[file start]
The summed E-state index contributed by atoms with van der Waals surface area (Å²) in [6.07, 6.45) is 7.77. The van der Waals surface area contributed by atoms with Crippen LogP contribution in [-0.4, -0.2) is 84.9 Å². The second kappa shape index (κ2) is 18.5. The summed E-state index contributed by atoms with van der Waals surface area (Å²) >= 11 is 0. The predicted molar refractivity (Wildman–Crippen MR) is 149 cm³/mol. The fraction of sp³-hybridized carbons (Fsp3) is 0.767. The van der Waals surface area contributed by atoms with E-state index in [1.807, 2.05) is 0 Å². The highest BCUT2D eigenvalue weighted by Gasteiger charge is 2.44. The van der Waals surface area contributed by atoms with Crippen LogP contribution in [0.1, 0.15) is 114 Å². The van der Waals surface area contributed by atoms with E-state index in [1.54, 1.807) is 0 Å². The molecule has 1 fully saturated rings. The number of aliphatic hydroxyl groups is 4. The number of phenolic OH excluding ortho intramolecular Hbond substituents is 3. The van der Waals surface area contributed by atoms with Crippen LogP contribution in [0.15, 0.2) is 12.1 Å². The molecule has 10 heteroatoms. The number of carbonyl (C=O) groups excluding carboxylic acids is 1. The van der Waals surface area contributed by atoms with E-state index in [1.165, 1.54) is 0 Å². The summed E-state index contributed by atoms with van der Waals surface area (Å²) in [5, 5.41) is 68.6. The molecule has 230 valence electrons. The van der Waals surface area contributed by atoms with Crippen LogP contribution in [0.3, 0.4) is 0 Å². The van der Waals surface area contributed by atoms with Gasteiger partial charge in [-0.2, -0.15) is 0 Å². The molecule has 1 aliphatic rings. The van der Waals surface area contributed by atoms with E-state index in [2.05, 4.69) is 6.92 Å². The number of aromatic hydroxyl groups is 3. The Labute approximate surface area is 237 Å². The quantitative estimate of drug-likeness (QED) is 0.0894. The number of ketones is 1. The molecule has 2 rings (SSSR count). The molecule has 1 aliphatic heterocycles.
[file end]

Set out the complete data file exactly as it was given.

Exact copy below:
The summed E-state index contributed by atoms with van der Waals surface area (Å²) in [6.07, 6.45) is 7.77. The van der Waals surface area contributed by atoms with Crippen LogP contribution in [-0.4, -0.2) is 84.9 Å². The second kappa shape index (κ2) is 18.5. The summed E-state index contributed by atoms with van der Waals surface area (Å²) >= 11 is 0. The predicted molar refractivity (Wildman–Crippen MR) is 149 cm³/mol. The fraction of sp³-hybridized carbons (Fsp3) is 0.767. The van der Waals surface area contributed by atoms with E-state index in [1.807, 2.05) is 0 Å². The highest BCUT2D eigenvalue weighted by Gasteiger charge is 2.44. The van der Waals surface area contributed by atoms with Crippen LogP contribution in [0.1, 0.15) is 114 Å². The van der Waals surface area contributed by atoms with E-state index in [1.54, 1.807) is 0 Å². The molecule has 1 fully saturated rings. The number of aliphatic hydroxyl groups is 4. The number of phenolic OH excluding ortho intramolecular Hbond substituents is 3. The van der Waals surface area contributed by atoms with Crippen LogP contribution in [0.15, 0.2) is 12.1 Å². The molecule has 10 heteroatoms. The number of carbonyl (C=O) groups excluding carboxylic acids is 1. The van der Waals surface area contributed by atoms with E-state index in [1.165, 1.54) is 0 Å². The summed E-state index contributed by atoms with van der Waals surface area (Å²) in [5, 5.41) is 68.6. The molecule has 230 valence electrons. The van der Waals surface area contributed by atoms with Crippen LogP contribution in [0.3, 0.4) is 0 Å². The van der Waals surface area contributed by atoms with Gasteiger partial charge in [-0.2, -0.15) is 0 Å². The molecule has 1 aliphatic rings. The van der Waals surface area contributed by atoms with E-state index in [2.05, 4.69) is 6.92 Å². The number of aromatic hydroxyl groups is 3. The Labute approximate surface area is 237 Å². The quantitative estimate of drug-likeness (QED) is 0.0894. The number of ketones is 1. The molecule has 2 rings (SSSR count). The molecule has 1 aliphatic heterocycles.